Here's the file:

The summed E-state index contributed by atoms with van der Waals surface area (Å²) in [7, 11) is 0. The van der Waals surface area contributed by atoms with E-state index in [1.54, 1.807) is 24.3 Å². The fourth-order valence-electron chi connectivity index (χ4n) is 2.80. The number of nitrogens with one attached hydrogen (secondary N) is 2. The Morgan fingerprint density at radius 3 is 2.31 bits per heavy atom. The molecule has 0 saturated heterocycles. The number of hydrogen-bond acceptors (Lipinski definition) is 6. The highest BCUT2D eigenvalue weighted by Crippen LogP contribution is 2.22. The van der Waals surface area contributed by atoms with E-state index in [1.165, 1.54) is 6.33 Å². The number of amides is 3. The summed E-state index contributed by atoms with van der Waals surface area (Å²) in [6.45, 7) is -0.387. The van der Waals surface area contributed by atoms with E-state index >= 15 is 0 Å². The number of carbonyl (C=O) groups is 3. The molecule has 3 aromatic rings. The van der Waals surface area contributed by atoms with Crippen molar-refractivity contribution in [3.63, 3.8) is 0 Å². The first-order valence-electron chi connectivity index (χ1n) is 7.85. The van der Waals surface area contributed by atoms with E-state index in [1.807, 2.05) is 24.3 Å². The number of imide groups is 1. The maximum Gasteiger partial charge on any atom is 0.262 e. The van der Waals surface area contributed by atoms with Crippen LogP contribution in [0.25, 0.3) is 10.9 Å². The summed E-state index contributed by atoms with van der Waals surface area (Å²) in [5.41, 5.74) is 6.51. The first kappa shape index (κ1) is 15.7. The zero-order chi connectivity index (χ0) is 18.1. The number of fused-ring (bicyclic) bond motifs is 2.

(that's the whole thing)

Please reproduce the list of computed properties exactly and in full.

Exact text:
The summed E-state index contributed by atoms with van der Waals surface area (Å²) in [7, 11) is 0. The van der Waals surface area contributed by atoms with E-state index in [1.54, 1.807) is 24.3 Å². The fourth-order valence-electron chi connectivity index (χ4n) is 2.80. The number of nitrogens with one attached hydrogen (secondary N) is 2. The Morgan fingerprint density at radius 3 is 2.31 bits per heavy atom. The molecule has 0 saturated heterocycles. The number of hydrogen-bond acceptors (Lipinski definition) is 6. The highest BCUT2D eigenvalue weighted by Crippen LogP contribution is 2.22. The van der Waals surface area contributed by atoms with E-state index in [1.165, 1.54) is 6.33 Å². The number of amides is 3. The summed E-state index contributed by atoms with van der Waals surface area (Å²) in [6.45, 7) is -0.387. The van der Waals surface area contributed by atoms with E-state index >= 15 is 0 Å². The number of carbonyl (C=O) groups is 3. The molecule has 3 aromatic rings. The van der Waals surface area contributed by atoms with Crippen molar-refractivity contribution in [3.63, 3.8) is 0 Å². The first-order valence-electron chi connectivity index (χ1n) is 7.85. The van der Waals surface area contributed by atoms with E-state index in [1.807, 2.05) is 24.3 Å². The number of imide groups is 1. The maximum Gasteiger partial charge on any atom is 0.262 e. The van der Waals surface area contributed by atoms with Crippen LogP contribution in [0.25, 0.3) is 10.9 Å². The summed E-state index contributed by atoms with van der Waals surface area (Å²) in [5.41, 5.74) is 6.51. The first kappa shape index (κ1) is 15.7. The zero-order chi connectivity index (χ0) is 18.1. The number of fused-ring (bicyclic) bond motifs is 2.